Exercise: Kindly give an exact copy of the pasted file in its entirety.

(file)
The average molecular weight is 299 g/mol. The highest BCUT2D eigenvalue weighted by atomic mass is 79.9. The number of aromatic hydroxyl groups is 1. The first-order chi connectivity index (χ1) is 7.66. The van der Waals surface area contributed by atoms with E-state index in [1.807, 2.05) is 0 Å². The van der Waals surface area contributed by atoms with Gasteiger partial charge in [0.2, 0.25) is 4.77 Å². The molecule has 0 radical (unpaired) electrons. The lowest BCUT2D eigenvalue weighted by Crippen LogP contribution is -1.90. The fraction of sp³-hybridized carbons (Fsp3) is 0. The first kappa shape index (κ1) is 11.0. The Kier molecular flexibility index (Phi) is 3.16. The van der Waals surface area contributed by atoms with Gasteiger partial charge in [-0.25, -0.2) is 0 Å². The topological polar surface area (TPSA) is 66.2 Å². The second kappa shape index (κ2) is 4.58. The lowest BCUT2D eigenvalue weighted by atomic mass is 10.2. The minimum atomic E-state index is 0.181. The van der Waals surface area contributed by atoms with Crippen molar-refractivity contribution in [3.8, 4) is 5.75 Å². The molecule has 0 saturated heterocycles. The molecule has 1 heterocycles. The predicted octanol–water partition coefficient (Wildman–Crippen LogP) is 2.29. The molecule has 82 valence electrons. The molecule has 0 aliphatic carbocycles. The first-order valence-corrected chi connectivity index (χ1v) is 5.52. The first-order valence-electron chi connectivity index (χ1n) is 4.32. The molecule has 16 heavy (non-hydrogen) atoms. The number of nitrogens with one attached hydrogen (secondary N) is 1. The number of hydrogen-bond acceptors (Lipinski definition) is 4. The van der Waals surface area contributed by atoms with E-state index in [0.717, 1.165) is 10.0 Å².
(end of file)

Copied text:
The average molecular weight is 299 g/mol. The highest BCUT2D eigenvalue weighted by atomic mass is 79.9. The number of aromatic hydroxyl groups is 1. The first-order chi connectivity index (χ1) is 7.66. The van der Waals surface area contributed by atoms with E-state index in [1.807, 2.05) is 0 Å². The van der Waals surface area contributed by atoms with Gasteiger partial charge in [0.2, 0.25) is 4.77 Å². The molecule has 0 radical (unpaired) electrons. The lowest BCUT2D eigenvalue weighted by Crippen LogP contribution is -1.90. The fraction of sp³-hybridized carbons (Fsp3) is 0. The first kappa shape index (κ1) is 11.0. The Kier molecular flexibility index (Phi) is 3.16. The van der Waals surface area contributed by atoms with Gasteiger partial charge in [-0.25, -0.2) is 0 Å². The topological polar surface area (TPSA) is 66.2 Å². The second kappa shape index (κ2) is 4.58. The lowest BCUT2D eigenvalue weighted by atomic mass is 10.2. The minimum atomic E-state index is 0.181. The van der Waals surface area contributed by atoms with Crippen molar-refractivity contribution in [3.8, 4) is 5.75 Å². The molecule has 0 saturated heterocycles. The molecule has 1 heterocycles. The predicted octanol–water partition coefficient (Wildman–Crippen LogP) is 2.29. The molecule has 82 valence electrons. The molecule has 0 aliphatic carbocycles. The first-order valence-corrected chi connectivity index (χ1v) is 5.52. The first-order valence-electron chi connectivity index (χ1n) is 4.32. The molecule has 16 heavy (non-hydrogen) atoms. The number of nitrogens with one attached hydrogen (secondary N) is 1. The number of hydrogen-bond acceptors (Lipinski definition) is 4. The van der Waals surface area contributed by atoms with E-state index in [0.717, 1.165) is 10.0 Å².